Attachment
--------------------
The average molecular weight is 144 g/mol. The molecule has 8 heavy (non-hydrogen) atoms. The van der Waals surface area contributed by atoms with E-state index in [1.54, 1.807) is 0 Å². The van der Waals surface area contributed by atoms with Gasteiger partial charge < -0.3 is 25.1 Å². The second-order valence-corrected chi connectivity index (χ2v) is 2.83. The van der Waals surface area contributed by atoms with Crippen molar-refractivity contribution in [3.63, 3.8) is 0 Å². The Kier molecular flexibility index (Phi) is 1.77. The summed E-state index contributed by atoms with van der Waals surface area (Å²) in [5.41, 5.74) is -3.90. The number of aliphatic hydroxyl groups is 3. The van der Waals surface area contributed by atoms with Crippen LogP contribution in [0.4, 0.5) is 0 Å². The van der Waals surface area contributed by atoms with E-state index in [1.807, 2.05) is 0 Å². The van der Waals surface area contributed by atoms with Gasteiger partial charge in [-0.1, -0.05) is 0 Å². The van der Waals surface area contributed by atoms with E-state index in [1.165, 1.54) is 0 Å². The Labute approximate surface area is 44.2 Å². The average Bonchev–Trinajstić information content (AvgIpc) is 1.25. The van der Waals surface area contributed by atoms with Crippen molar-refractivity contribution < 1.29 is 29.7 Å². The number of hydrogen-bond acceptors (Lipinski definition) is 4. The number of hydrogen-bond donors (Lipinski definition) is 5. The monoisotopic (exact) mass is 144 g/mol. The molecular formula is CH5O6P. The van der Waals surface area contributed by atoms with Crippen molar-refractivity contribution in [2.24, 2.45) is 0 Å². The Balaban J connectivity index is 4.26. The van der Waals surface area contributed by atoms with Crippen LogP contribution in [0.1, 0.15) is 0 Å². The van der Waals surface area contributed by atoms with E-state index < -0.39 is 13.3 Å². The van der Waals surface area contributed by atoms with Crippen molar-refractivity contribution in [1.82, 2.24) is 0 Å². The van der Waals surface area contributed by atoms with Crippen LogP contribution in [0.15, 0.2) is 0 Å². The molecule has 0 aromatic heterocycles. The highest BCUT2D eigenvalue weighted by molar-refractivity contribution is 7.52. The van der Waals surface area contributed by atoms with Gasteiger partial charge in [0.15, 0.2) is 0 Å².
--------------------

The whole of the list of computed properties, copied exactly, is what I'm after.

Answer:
The average molecular weight is 144 g/mol. The molecule has 8 heavy (non-hydrogen) atoms. The van der Waals surface area contributed by atoms with E-state index in [1.54, 1.807) is 0 Å². The van der Waals surface area contributed by atoms with Gasteiger partial charge < -0.3 is 25.1 Å². The second-order valence-corrected chi connectivity index (χ2v) is 2.83. The van der Waals surface area contributed by atoms with Crippen molar-refractivity contribution in [3.63, 3.8) is 0 Å². The Kier molecular flexibility index (Phi) is 1.77. The summed E-state index contributed by atoms with van der Waals surface area (Å²) in [5.41, 5.74) is -3.90. The number of aliphatic hydroxyl groups is 3. The van der Waals surface area contributed by atoms with Crippen LogP contribution in [0.4, 0.5) is 0 Å². The van der Waals surface area contributed by atoms with E-state index in [1.807, 2.05) is 0 Å². The van der Waals surface area contributed by atoms with Gasteiger partial charge in [-0.1, -0.05) is 0 Å². The van der Waals surface area contributed by atoms with E-state index in [1.165, 1.54) is 0 Å². The Labute approximate surface area is 44.2 Å². The average Bonchev–Trinajstić information content (AvgIpc) is 1.25. The van der Waals surface area contributed by atoms with Crippen molar-refractivity contribution < 1.29 is 29.7 Å². The number of hydrogen-bond acceptors (Lipinski definition) is 4. The number of hydrogen-bond donors (Lipinski definition) is 5. The monoisotopic (exact) mass is 144 g/mol. The molecular formula is CH5O6P. The van der Waals surface area contributed by atoms with Crippen molar-refractivity contribution in [2.24, 2.45) is 0 Å². The Balaban J connectivity index is 4.26. The van der Waals surface area contributed by atoms with Crippen LogP contribution in [0.1, 0.15) is 0 Å². The van der Waals surface area contributed by atoms with E-state index < -0.39 is 13.3 Å². The van der Waals surface area contributed by atoms with Crippen molar-refractivity contribution in [1.82, 2.24) is 0 Å². The van der Waals surface area contributed by atoms with Crippen LogP contribution in [0.15, 0.2) is 0 Å². The molecule has 0 aromatic heterocycles. The highest BCUT2D eigenvalue weighted by molar-refractivity contribution is 7.52. The van der Waals surface area contributed by atoms with Gasteiger partial charge in [0.15, 0.2) is 0 Å².